It is interesting that <20% of patients in this study received specialist palliative care, and those who did largely experienced this in the last month of life and died of cancer. Only 4% of the patients who died of a cardiovascular cause saw a palliative care specialist in the last month of life, which should raise concern, as it strains credulity that patients with such high resource utilization did not have unmet palliative care needs. In contrast to its prevalence in cancer care, palliative care is much less integrated into cardiovascular medicine.[14] It is unknown how palliative care may improve ACHD care, neither is it known at what point in the disease trajectory specialist palliative care is best utilized. Further, the concept that palliative care can minimize unnecessary or unwanted resource use only makes sense if there is a strong network of resources, staff, and infrastructure to support its success—a similar concern with other forms of multidisciplinary care. This also reflects the importance of ACHD clinicians' comfort with practising primary palliative care,[15] an easily developed skillset that can aid in eliciting and responding to patients' concerns. Primary palliative care practised by ACHD clinicians may be of particular importance for patients, such as those with complex CHD, who do not develop cancer or other conditions where they are likely to separately encounter specialty palliative care.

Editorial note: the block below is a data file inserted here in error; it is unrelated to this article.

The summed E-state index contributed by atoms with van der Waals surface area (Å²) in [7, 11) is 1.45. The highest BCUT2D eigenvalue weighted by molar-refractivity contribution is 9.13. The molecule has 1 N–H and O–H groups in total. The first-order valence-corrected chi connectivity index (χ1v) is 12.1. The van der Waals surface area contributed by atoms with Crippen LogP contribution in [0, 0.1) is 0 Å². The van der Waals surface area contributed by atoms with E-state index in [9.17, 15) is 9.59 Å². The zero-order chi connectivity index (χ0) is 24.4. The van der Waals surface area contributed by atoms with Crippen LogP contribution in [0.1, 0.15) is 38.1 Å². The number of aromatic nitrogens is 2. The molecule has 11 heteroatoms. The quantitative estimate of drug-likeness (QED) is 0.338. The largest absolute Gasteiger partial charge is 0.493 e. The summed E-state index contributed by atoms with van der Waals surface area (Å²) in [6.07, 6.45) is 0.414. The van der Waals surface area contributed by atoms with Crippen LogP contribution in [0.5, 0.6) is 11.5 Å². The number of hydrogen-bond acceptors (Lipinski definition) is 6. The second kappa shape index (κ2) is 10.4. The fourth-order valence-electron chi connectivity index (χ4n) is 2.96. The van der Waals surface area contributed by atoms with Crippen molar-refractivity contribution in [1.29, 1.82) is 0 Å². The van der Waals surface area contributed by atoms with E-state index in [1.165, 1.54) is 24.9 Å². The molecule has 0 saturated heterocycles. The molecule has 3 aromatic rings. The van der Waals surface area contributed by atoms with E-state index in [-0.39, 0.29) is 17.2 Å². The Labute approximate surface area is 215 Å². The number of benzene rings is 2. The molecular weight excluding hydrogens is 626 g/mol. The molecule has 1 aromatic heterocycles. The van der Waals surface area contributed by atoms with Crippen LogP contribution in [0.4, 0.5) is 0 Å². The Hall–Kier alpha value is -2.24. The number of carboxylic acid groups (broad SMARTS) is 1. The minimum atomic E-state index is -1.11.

As we look toward future ACHD research needs, we must keep in mind the importance of first understanding patients' palliative care needs: what are their care preferences and expectations, illness understanding and their self-perceived ability to manage their care, and the impact of their symptoms on quality of life? We must work to determine what might be ACHD-specific goals of care, how these change as patients approach end-of-life, and how healthcare systems can best respond to and support patients' needs. Then, we must invest in the development and dissemination of interventions to target improvements in these areas of need. Examining the end of life for patients with ACHD provides a great opportunity to learn about the potential applications of palliative care in this unique patient population, guided by the experiences of those who have come before. This 'view from the end' provided by Van Bulck et al. can help chart future journeys.